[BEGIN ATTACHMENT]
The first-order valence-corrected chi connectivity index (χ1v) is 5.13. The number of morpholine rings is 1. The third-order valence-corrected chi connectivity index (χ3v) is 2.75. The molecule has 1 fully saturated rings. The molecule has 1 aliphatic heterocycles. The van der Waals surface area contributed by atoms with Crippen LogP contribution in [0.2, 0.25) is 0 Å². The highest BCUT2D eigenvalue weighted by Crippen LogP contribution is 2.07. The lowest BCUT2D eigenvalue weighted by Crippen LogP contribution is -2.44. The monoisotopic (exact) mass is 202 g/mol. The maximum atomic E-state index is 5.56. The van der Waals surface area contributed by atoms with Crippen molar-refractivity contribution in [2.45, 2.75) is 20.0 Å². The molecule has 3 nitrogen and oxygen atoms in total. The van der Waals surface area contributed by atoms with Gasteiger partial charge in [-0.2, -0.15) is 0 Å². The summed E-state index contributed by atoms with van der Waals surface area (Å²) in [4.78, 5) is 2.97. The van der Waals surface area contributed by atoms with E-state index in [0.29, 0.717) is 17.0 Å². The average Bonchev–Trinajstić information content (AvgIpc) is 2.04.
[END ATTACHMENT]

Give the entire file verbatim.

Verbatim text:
The first-order valence-corrected chi connectivity index (χ1v) is 5.13. The number of morpholine rings is 1. The third-order valence-corrected chi connectivity index (χ3v) is 2.75. The molecule has 1 fully saturated rings. The molecule has 1 aliphatic heterocycles. The van der Waals surface area contributed by atoms with Crippen LogP contribution in [0.2, 0.25) is 0 Å². The highest BCUT2D eigenvalue weighted by Crippen LogP contribution is 2.07. The lowest BCUT2D eigenvalue weighted by Crippen LogP contribution is -2.44. The monoisotopic (exact) mass is 202 g/mol. The maximum atomic E-state index is 5.56. The van der Waals surface area contributed by atoms with Crippen molar-refractivity contribution in [2.45, 2.75) is 20.0 Å². The molecule has 3 nitrogen and oxygen atoms in total. The van der Waals surface area contributed by atoms with Gasteiger partial charge in [-0.2, -0.15) is 0 Å². The summed E-state index contributed by atoms with van der Waals surface area (Å²) in [4.78, 5) is 2.97. The van der Waals surface area contributed by atoms with E-state index in [0.29, 0.717) is 17.0 Å². The average Bonchev–Trinajstić information content (AvgIpc) is 2.04.